Meet the 100-year-old Kathakali dancer Kunhiraman Nair

  • Sruthin Lal, Hindustan Times, New Delhi
  • Updated: Jul 24, 2015 09:14 IST
Chemancheri Kunhiraman Nair (left), the Kathakali dancer who is in his 100th year, during a performance. (Photo Courtesy: Sunil Sarang)

Every time he takes to the stage, he says there is a divine intervention and he transforms into Lord Krishna with consummate ease. His glowing yellow attire, a crown embellished with peacock feathers, stark green painted on his cheeks, bright red on his lips adds to his persona and what stands out is a white, semi-circular paper cut-out attached to his jaw.

Meet Kerala's Chemancheri Kunhiraman Nair, one of India's most respected Kathakali dancers. And he celebrated his 99th birthday last month (he was born on June 26, 1916)!

Nair last performed about three months ago, at Vallora Kaavu temple at Kolathur in Calicut, when he played Saint Vishwamitra. Three months before that, at Kuniyil temple in Keezhpayyur (Calicut) - his first stage - he played Krishna in the story Duryodhanavadham (The Killing of Duryodhana).

Kunhiraman during the last performance, three months ago. (Photo Courtesy: Sunil Sarang) His first role, as a 15-year-old, was that of Draupadi, the wife of Pandavas, in a Mahabharata-based performance. Later, he started acting the role of Krishna, his most admired one and with which he is associated with the most. "Krishna's role was my guru's suggestion. He realised I had the ideal height, face shape, and the looks to be Krishna. And later I myself became attached to that role, enjoying it so much," says Nair, who stands at five-and-a-half feet.

The costumes are very heavy. (Photo Courtesy: Sunil Sarang)

In Kathakali, traditionally when an artist turns old he bids goodbye by performing the Petti Vech Kali (winding-up play). Having lived for a century, Nair is yet to perform his swansong. "He does not like doing that. Seems like he has plans to perform more," says his nephew, K K Sankaran (lovingly called Sankaran Master).

Age no barrier

Nair has to wear an attire weighing around 30 kg and with 64 tight knots all over the body - something that can bog down an ordinary person and leave him struggling for breath - and dance, jump on his toes, make swift hand gestures and maintain perfect facial expressions.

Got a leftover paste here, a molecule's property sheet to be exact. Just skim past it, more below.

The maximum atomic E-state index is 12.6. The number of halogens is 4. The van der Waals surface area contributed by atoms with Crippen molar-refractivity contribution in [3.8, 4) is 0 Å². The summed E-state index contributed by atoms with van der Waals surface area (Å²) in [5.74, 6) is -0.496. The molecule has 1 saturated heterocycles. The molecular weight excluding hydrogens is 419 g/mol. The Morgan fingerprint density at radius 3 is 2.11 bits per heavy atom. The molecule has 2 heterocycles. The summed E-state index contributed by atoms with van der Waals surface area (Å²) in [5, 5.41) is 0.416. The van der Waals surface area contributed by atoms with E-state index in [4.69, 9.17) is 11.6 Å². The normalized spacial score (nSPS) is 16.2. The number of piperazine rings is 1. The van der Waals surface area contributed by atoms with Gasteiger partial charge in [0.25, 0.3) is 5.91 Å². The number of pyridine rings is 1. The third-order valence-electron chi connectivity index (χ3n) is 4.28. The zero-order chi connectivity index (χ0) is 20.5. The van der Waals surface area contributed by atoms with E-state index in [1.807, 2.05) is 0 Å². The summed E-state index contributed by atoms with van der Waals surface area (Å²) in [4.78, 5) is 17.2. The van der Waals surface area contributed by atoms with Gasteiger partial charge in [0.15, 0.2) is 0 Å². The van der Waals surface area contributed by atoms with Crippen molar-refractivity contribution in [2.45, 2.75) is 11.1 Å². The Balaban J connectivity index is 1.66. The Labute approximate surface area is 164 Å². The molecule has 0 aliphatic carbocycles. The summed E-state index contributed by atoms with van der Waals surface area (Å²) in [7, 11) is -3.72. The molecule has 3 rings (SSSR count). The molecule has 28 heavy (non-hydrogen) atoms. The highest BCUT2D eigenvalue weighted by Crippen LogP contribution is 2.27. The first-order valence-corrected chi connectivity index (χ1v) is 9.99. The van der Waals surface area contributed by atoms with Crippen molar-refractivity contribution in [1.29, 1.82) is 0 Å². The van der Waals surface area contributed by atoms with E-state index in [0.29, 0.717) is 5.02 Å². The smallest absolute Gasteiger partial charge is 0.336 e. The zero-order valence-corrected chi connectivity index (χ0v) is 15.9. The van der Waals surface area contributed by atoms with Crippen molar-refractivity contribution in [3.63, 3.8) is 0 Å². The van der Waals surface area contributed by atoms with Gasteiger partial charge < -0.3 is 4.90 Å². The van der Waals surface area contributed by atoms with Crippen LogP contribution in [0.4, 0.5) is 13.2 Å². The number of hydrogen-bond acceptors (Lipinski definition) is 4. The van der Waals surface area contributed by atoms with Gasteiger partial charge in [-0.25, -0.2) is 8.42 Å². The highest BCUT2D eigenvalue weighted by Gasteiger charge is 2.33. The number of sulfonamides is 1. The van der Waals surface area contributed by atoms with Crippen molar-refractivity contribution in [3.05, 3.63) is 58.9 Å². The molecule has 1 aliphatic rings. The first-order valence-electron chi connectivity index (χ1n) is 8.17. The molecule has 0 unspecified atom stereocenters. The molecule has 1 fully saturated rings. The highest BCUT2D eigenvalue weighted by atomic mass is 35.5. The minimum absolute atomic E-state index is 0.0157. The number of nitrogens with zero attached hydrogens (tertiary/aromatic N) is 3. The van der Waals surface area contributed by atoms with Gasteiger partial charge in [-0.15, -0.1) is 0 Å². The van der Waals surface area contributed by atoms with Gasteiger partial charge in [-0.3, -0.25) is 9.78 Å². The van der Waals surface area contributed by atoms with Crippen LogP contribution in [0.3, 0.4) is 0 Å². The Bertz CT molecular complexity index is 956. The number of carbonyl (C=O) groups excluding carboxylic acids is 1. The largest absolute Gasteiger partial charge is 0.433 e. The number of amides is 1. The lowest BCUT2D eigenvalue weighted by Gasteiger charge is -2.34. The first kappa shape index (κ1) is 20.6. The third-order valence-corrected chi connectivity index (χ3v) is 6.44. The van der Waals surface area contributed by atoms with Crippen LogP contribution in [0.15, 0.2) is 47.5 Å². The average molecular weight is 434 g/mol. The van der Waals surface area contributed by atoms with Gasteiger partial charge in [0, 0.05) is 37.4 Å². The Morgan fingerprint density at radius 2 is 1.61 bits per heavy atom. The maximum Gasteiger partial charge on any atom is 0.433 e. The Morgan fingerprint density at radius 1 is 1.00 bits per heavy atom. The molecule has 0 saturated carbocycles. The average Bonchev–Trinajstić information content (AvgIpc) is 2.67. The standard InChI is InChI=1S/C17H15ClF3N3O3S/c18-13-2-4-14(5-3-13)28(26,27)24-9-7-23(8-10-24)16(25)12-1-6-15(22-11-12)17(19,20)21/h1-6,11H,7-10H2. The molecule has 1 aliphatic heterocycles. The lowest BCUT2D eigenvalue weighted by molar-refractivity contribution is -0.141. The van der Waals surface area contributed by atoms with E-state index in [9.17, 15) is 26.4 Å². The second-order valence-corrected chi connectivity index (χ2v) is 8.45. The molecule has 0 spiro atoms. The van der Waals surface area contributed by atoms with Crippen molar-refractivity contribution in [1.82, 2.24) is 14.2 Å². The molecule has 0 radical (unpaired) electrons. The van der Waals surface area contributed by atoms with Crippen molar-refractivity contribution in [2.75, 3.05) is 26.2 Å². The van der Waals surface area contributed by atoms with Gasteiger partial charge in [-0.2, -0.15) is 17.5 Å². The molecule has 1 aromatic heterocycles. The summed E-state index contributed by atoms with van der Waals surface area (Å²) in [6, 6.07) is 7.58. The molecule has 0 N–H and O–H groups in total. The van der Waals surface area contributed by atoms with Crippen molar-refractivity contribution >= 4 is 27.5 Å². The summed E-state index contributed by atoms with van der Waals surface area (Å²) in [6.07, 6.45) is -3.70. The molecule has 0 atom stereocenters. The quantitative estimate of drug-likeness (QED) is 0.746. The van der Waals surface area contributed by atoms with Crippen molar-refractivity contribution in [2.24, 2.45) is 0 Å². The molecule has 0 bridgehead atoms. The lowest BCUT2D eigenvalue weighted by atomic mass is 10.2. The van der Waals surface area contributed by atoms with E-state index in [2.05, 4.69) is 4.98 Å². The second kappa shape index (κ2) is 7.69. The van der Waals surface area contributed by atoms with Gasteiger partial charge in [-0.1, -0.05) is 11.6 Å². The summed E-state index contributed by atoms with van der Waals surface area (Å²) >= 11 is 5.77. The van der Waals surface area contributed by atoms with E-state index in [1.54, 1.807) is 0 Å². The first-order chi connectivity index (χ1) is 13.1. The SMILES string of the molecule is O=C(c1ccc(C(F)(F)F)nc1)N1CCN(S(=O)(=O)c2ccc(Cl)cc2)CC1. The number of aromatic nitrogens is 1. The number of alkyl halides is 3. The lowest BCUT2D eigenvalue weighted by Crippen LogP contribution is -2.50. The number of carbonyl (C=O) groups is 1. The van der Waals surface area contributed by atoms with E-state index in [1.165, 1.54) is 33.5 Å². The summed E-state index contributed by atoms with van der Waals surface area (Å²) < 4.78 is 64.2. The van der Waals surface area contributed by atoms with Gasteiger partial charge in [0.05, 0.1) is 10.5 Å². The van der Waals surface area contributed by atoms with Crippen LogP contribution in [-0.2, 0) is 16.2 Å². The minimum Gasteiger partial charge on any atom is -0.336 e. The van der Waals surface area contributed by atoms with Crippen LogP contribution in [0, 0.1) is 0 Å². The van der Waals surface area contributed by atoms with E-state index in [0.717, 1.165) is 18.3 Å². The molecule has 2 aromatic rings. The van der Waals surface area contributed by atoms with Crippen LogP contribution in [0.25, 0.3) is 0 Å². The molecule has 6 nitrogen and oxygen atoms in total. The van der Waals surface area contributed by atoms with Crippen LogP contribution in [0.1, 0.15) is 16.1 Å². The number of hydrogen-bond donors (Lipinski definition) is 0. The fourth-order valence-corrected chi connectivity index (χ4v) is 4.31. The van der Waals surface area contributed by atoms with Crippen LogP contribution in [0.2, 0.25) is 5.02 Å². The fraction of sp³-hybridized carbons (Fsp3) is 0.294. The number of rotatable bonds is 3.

Kunhiraman in his youth. (Photo Courtesy: Sunil Sarang)

That is not all. Nair's legs are supported by steel rods, which were inserted after he was injured in a road accident a few years ago. He also had to get many stitches on his hands after the incident. However, none of these ever stopped this veteran artiste.

Nair seems perfectly fit except for his failing eyesight. He wakes up at 5.30 in the morning, has his coffee, gets an oil massage, exercises and even shaves alone before a bath and prays for almost an hour. He is active like any other person - attending functions, overseeing classes at the Kathakali Vidyalaya that he established in his village, visiting his relatives or others. At night, after his dinner around 8.30pm, he never misses his favourite TV shows and goes to bed at 11.30pm.

"He is very healthy, may be healthier than me. He does not have issues of blood sugar, pressure or cholesterol," says Sankaran.

Raised in a Nair family at Cheliya, a village 40 km away from Calicut, Nair lost his mother when he was only three and his father when he was 13. Nair grew up watching performances by drama troupes that visited his village. Fascinated by these performances, he ran away from home when he was 15 to join a Kathakali training centre some 25 km away from home.

His first guru was Palayil Karunakara Menon, of Radhakrishna Kathakali Yogam (established by Appukkutti Nambiar, a Kathakali patron and a feudal lord) in Keezhpayyur.

"Deep within I felt like I should go," he says. "I asked my sister for a few Anas. She had a suspicion that I was up to something."

In the 1940s, when India came under the influence of the nationalist movement that shook the foundations of many of the old institutions, it had its impact on Kathakali as well. In Kerala, the feudal system started disintegrating, depriving the art form of its patrons.

"In the 1940s most of the Kathakali yogams (training centres) had to be closed. I had to turn to farming for a while," he says.

Later, Nair was invited by Raja of Kadathanadu, a king of a small kingdom in Northern Malabar, who appointed him as a dance teacher at his residence. There he met Kaumudi teacher, a freedom fighter who was known for donating all her gold ornaments to Mahatma Gandhi when she was a child.